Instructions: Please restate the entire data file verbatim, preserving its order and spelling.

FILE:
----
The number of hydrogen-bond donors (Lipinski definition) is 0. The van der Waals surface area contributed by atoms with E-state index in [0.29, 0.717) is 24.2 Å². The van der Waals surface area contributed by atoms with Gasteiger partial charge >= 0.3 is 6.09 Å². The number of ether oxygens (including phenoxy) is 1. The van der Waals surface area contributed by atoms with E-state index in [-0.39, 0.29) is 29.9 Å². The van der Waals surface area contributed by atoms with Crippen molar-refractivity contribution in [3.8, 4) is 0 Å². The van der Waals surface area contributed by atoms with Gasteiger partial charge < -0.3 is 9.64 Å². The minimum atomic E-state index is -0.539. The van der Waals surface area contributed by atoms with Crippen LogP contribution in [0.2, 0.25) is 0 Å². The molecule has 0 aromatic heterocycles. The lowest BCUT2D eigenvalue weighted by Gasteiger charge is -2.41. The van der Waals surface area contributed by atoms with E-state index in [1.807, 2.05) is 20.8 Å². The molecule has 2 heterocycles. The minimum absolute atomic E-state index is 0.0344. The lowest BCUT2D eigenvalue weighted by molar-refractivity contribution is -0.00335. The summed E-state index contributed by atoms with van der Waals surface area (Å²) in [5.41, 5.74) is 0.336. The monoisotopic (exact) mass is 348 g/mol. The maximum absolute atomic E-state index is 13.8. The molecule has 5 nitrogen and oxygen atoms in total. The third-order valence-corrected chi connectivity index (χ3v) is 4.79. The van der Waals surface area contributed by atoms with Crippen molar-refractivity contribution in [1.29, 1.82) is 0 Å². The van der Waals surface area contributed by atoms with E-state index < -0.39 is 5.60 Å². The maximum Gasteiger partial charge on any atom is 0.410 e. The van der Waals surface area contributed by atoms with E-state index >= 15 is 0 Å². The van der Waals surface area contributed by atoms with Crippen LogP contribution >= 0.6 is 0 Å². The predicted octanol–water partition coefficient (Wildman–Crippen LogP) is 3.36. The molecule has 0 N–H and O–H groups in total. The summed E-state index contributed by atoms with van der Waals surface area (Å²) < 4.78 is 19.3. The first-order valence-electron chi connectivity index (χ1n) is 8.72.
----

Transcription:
The number of hydrogen-bond donors (Lipinski definition) is 0. The van der Waals surface area contributed by atoms with E-state index in [0.29, 0.717) is 24.2 Å². The van der Waals surface area contributed by atoms with Gasteiger partial charge >= 0.3 is 6.09 Å². The number of ether oxygens (including phenoxy) is 1. The van der Waals surface area contributed by atoms with E-state index in [-0.39, 0.29) is 29.9 Å². The van der Waals surface area contributed by atoms with Crippen molar-refractivity contribution in [3.8, 4) is 0 Å². The van der Waals surface area contributed by atoms with Gasteiger partial charge < -0.3 is 9.64 Å². The minimum atomic E-state index is -0.539. The van der Waals surface area contributed by atoms with Crippen LogP contribution in [0.2, 0.25) is 0 Å². The molecule has 0 aromatic heterocycles. The lowest BCUT2D eigenvalue weighted by Gasteiger charge is -2.41. The van der Waals surface area contributed by atoms with E-state index in [1.807, 2.05) is 20.8 Å². The molecule has 2 heterocycles. The minimum absolute atomic E-state index is 0.0344. The lowest BCUT2D eigenvalue weighted by molar-refractivity contribution is -0.00335. The summed E-state index contributed by atoms with van der Waals surface area (Å²) in [5.41, 5.74) is 0.336. The monoisotopic (exact) mass is 348 g/mol. The maximum absolute atomic E-state index is 13.8. The molecule has 5 nitrogen and oxygen atoms in total. The third-order valence-corrected chi connectivity index (χ3v) is 4.79. The van der Waals surface area contributed by atoms with Crippen molar-refractivity contribution in [1.29, 1.82) is 0 Å². The van der Waals surface area contributed by atoms with E-state index < -0.39 is 5.60 Å². The maximum Gasteiger partial charge on any atom is 0.410 e. The van der Waals surface area contributed by atoms with E-state index >= 15 is 0 Å². The van der Waals surface area contributed by atoms with Crippen LogP contribution >= 0.6 is 0 Å². The predicted octanol–water partition coefficient (Wildman–Crippen LogP) is 3.36. The molecule has 0 N–H and O–H groups in total. The summed E-state index contributed by atoms with van der Waals surface area (Å²) < 4.78 is 19.3. The first-order valence-electron chi connectivity index (χ1n) is 8.72.